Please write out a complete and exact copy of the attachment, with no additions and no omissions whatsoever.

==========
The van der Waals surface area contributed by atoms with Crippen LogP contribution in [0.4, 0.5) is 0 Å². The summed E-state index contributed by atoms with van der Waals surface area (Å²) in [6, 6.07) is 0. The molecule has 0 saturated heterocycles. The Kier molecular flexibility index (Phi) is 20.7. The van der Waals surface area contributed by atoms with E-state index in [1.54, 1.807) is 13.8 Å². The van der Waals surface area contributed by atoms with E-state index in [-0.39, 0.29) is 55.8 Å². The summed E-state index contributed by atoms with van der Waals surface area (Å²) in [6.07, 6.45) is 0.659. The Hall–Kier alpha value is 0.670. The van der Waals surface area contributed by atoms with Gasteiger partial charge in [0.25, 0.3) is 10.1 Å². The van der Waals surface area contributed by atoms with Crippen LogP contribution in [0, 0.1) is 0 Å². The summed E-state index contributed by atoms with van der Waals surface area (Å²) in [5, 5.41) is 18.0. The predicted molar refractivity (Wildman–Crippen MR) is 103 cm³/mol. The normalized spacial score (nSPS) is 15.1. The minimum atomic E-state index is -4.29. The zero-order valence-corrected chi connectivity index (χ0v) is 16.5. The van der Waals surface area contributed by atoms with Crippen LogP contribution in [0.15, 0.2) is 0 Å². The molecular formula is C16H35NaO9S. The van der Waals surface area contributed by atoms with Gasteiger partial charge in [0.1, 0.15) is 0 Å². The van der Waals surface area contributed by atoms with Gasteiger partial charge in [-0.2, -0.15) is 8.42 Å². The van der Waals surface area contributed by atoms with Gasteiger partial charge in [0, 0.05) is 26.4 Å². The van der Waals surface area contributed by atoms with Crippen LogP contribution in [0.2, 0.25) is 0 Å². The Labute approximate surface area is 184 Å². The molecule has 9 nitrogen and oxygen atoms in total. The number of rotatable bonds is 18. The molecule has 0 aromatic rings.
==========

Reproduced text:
The van der Waals surface area contributed by atoms with Crippen LogP contribution in [0.4, 0.5) is 0 Å². The summed E-state index contributed by atoms with van der Waals surface area (Å²) in [6, 6.07) is 0. The molecule has 0 saturated heterocycles. The Kier molecular flexibility index (Phi) is 20.7. The van der Waals surface area contributed by atoms with E-state index in [1.54, 1.807) is 13.8 Å². The van der Waals surface area contributed by atoms with E-state index in [-0.39, 0.29) is 55.8 Å². The summed E-state index contributed by atoms with van der Waals surface area (Å²) in [6.07, 6.45) is 0.659. The Hall–Kier alpha value is 0.670. The van der Waals surface area contributed by atoms with Gasteiger partial charge in [0.25, 0.3) is 10.1 Å². The van der Waals surface area contributed by atoms with Crippen LogP contribution in [0, 0.1) is 0 Å². The summed E-state index contributed by atoms with van der Waals surface area (Å²) in [5, 5.41) is 18.0. The predicted molar refractivity (Wildman–Crippen MR) is 103 cm³/mol. The normalized spacial score (nSPS) is 15.1. The minimum atomic E-state index is -4.29. The zero-order valence-corrected chi connectivity index (χ0v) is 16.5. The van der Waals surface area contributed by atoms with Crippen LogP contribution in [0.15, 0.2) is 0 Å². The molecular formula is C16H35NaO9S. The van der Waals surface area contributed by atoms with Gasteiger partial charge in [0.1, 0.15) is 0 Å². The van der Waals surface area contributed by atoms with Gasteiger partial charge in [-0.2, -0.15) is 8.42 Å². The van der Waals surface area contributed by atoms with Gasteiger partial charge in [0, 0.05) is 26.4 Å². The van der Waals surface area contributed by atoms with Crippen LogP contribution in [0.2, 0.25) is 0 Å². The Labute approximate surface area is 184 Å². The molecule has 9 nitrogen and oxygen atoms in total. The number of rotatable bonds is 18. The molecule has 0 aromatic rings.